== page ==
Wednesday, July 29, 2009

"Confessions of a First-Time Operagoer" host rings up big role

"Boxes lining the walls read: "Socks and knee highs." "Leotards and unitards." "Pantyhose." Busy crew members scurry up and down stairs as costumers sew and fit fabric and ribbons onto waiting busts.

This is where Cassidy Brettler is spending her summer — in a cavernous basement warehouse in the South Lake Union neighborhood where booming echoes of song waft toward tall ceilings."

For the full story, please see the Seattle Times.

Monday, July 27, 2009

Merce Cunningham Dies

"Merce Cunningham, the American choreographer who was among a handful of 20th-century figures to make dance a major art and a major form of theater, died Sunday night. He was 90 and lived in Manhattan."

For the full story, please see the New York Times.

Friday, July 24, 2009

Sharing Intense Emotions Motivates Maestros

"In movies, orchestra conductors tend to be portrayed as egomaniacs. But a new study of why certain musicians gravitate to the podium suggests a very different set of motivations are at play."

For the full story, please see Miller-McCune.

Thursday, July 23, 2009

Two New Mozart Works Discovered

" The International Mozarteum Foundation says it has discovered two new works composed by Wolfgang Amadeus Mozart."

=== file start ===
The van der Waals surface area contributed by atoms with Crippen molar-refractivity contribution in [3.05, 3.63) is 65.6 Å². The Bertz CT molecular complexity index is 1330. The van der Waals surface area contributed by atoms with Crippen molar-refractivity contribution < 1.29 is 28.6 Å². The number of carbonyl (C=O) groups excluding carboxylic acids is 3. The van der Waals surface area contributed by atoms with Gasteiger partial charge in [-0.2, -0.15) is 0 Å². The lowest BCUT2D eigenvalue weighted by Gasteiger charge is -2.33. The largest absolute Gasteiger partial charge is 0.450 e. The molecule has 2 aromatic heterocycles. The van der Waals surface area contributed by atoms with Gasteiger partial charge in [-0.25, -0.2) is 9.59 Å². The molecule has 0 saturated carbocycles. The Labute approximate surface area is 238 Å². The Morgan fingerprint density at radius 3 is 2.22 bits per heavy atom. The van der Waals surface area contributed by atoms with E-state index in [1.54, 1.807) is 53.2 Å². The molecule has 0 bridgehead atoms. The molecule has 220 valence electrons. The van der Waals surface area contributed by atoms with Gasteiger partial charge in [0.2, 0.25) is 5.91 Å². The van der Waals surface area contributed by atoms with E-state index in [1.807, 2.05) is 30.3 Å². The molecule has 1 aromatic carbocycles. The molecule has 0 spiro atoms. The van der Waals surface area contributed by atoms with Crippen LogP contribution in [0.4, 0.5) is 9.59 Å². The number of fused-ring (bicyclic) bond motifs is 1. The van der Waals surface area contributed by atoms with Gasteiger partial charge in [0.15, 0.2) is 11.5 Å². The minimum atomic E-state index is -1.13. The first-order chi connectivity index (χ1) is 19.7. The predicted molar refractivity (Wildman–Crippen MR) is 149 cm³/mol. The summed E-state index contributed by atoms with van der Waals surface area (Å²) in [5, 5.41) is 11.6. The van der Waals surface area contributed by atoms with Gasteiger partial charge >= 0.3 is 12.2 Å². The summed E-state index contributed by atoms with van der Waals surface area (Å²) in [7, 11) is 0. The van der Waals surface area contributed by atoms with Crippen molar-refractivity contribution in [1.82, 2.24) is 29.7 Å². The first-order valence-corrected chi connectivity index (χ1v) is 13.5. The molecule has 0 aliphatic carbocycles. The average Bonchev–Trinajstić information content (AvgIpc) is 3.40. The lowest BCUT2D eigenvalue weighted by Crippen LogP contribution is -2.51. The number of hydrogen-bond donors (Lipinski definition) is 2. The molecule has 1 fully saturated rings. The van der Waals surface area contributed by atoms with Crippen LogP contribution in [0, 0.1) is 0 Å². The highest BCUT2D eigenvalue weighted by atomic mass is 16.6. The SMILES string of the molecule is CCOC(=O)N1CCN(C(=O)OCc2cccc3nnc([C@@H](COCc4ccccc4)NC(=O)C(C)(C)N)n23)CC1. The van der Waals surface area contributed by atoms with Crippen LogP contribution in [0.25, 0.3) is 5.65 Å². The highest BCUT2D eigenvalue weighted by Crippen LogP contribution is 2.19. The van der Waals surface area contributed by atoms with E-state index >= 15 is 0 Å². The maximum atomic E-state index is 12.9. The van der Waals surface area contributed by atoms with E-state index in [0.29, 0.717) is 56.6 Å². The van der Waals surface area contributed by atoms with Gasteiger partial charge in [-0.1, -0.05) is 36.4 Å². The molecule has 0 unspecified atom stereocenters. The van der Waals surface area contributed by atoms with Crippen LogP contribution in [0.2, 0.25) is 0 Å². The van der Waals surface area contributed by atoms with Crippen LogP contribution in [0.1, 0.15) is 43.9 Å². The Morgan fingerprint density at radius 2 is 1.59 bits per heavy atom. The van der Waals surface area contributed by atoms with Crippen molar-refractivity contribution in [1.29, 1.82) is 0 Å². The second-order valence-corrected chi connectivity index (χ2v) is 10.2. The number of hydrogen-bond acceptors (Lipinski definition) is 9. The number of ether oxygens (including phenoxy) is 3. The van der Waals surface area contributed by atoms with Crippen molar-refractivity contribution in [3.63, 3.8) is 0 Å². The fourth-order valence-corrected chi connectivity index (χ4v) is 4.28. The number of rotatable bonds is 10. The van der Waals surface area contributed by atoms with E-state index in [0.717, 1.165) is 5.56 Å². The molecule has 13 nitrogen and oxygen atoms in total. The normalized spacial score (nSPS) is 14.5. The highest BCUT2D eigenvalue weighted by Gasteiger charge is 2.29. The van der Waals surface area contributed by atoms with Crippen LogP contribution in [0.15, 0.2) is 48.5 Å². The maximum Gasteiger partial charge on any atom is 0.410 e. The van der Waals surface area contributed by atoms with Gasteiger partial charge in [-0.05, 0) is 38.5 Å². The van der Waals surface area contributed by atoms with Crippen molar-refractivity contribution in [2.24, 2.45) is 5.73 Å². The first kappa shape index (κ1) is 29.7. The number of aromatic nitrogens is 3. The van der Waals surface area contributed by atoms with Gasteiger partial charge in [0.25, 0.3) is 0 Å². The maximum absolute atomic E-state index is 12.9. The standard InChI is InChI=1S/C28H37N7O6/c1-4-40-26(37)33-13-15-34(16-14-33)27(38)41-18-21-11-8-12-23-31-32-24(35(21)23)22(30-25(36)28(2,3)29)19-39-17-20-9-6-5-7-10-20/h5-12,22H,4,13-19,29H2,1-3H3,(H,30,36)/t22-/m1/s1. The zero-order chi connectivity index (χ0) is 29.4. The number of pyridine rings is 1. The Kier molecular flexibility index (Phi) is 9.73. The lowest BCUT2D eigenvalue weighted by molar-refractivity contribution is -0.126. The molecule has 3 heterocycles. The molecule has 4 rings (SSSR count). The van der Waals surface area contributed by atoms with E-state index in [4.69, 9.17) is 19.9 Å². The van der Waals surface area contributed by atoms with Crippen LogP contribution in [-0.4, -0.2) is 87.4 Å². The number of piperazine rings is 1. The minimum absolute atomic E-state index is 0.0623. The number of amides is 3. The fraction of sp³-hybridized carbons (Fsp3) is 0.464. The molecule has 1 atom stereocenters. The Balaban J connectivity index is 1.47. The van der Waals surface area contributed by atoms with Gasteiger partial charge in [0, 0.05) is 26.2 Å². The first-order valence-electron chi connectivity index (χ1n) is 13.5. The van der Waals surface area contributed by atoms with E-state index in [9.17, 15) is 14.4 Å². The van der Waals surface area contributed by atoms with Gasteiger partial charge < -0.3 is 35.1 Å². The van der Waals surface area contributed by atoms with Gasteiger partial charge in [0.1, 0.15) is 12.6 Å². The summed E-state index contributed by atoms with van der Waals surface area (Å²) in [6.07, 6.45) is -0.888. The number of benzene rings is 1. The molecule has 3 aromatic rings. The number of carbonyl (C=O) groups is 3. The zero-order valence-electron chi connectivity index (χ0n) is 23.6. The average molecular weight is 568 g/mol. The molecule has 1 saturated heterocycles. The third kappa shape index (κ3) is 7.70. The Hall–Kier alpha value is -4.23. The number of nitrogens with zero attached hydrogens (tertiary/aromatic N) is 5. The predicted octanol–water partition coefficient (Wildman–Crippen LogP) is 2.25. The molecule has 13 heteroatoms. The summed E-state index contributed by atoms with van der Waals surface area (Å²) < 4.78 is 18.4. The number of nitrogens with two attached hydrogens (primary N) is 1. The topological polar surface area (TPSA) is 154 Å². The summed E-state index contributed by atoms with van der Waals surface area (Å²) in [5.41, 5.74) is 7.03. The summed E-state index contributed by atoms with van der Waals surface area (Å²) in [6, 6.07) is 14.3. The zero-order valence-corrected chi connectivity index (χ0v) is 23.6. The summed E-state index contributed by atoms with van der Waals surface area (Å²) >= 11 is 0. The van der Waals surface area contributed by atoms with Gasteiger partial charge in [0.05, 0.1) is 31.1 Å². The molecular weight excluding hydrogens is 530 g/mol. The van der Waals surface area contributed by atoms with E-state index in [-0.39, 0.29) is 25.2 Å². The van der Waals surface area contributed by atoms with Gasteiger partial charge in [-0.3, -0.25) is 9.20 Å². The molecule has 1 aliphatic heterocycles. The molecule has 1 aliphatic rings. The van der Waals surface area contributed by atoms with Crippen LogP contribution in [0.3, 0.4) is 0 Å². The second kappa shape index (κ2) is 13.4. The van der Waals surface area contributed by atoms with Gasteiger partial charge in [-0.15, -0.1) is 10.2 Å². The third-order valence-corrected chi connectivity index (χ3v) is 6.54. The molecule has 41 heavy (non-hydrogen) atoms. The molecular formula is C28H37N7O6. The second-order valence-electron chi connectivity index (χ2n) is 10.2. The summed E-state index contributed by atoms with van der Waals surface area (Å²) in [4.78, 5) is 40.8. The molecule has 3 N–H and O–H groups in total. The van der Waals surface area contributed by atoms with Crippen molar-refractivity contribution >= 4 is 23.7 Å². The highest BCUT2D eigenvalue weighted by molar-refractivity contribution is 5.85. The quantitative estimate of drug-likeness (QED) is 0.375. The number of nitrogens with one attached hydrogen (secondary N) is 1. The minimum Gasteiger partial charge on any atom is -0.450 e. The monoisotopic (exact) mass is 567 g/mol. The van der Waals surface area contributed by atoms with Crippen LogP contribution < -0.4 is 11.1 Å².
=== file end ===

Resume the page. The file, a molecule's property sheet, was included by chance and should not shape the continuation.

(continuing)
For the full story, please see Google News.

Monday, July 20, 2009

An Architect Puts Bach in a Musical Cocoon

" A rewarding experiment in creating an ideal space to hear some of Bach’s most intimate music — the solo suites for piano, for cello and for violin — is taking place here at the Manchester International Festival. Zaha Hadid Architects was commissioned by the festival to take a top-floor exhibition room at the Manchester Art Gallery and turn what is basically a big black box into an acoustically and visually perfect place for performances of the Bach works."

For the full story, please see the New York Times.

Friday, July 17, 2009

Seventy years later, Prokofiev's 'Music for Athletes' gets its premiere

"During Stalin's Great Terror, propaganda was inextricable from artists' lives. When Soviet officials organized an athletics spectacle in 1939 to mobilize youth, complete with 30,000 "physical culturists," Sergei Prokofiev composed music for the event. But when the event's choreographer, Vsevolod Meyerhold, vanished before the premiere, "Music for Athletes" went unheard. Tonight marks its first performance."

For the full story, please see

Thursday, July 16, 2009

Critics split on Wainwright's move from pop to opera

"Singer-songwriter Rufus Wainwright says opera saved his life more than once, and he has begun to pay it back with his first full-length work Prima Donna which premiered in Manchester earlier this month."

For the full story, please see
Photo by Ella Mullins.

Tuesday, July 14, 2009

They’ve Got Those Old, Hard-to-Find Blues